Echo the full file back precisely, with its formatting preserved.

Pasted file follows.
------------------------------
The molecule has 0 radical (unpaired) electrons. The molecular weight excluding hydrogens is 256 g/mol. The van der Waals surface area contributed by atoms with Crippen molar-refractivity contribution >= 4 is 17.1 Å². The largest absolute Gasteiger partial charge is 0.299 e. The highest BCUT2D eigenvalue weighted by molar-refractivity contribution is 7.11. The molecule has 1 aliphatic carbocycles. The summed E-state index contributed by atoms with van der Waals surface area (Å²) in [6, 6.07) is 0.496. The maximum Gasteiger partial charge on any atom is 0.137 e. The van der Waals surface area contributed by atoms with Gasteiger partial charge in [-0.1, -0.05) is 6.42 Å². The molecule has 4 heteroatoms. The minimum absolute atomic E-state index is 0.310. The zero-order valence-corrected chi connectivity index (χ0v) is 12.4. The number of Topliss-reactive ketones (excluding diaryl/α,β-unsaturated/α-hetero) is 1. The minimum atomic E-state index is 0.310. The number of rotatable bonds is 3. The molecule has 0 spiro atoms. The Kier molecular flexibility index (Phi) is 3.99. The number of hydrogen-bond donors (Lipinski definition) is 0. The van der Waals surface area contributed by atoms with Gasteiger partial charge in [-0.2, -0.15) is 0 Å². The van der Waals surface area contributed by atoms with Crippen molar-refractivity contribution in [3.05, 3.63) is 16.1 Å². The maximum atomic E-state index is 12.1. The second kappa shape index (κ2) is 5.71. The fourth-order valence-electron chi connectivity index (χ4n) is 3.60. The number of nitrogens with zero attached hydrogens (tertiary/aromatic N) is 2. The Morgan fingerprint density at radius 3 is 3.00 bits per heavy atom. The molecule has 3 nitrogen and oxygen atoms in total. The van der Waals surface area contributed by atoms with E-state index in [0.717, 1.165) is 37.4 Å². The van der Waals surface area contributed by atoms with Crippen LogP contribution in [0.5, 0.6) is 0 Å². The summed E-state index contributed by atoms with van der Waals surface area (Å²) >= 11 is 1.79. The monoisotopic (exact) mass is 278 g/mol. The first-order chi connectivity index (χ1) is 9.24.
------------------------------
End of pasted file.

The molecule has 0 radical (unpaired) electrons. The molecular weight excluding hydrogens is 256 g/mol. The van der Waals surface area contributed by atoms with Crippen molar-refractivity contribution >= 4 is 17.1 Å². The largest absolute Gasteiger partial charge is 0.299 e. The highest BCUT2D eigenvalue weighted by molar-refractivity contribution is 7.11. The molecule has 1 aliphatic carbocycles. The summed E-state index contributed by atoms with van der Waals surface area (Å²) in [6, 6.07) is 0.496. The maximum Gasteiger partial charge on any atom is 0.137 e. The van der Waals surface area contributed by atoms with Gasteiger partial charge in [-0.1, -0.05) is 6.42 Å². The molecule has 4 heteroatoms. The minimum absolute atomic E-state index is 0.310. The zero-order valence-corrected chi connectivity index (χ0v) is 12.4. The number of Topliss-reactive ketones (excluding diaryl/α,β-unsaturated/α-hetero) is 1. The minimum atomic E-state index is 0.310. The number of rotatable bonds is 3. The molecule has 0 spiro atoms. The Kier molecular flexibility index (Phi) is 3.99. The number of hydrogen-bond donors (Lipinski definition) is 0. The van der Waals surface area contributed by atoms with Gasteiger partial charge in [-0.2, -0.15) is 0 Å². The van der Waals surface area contributed by atoms with Crippen molar-refractivity contribution in [3.05, 3.63) is 16.1 Å². The maximum atomic E-state index is 12.1. The second kappa shape index (κ2) is 5.71. The fourth-order valence-electron chi connectivity index (χ4n) is 3.60. The number of nitrogens with zero attached hydrogens (tertiary/aromatic N) is 2. The Morgan fingerprint density at radius 3 is 3.00 bits per heavy atom. The molecule has 3 nitrogen and oxygen atoms in total. The van der Waals surface area contributed by atoms with E-state index in [0.717, 1.165) is 37.4 Å². The van der Waals surface area contributed by atoms with Crippen LogP contribution in [0.5, 0.6) is 0 Å². The summed E-state index contributed by atoms with van der Waals surface area (Å²) >= 11 is 1.79. The monoisotopic (exact) mass is 278 g/mol. The first-order chi connectivity index (χ1) is 9.24.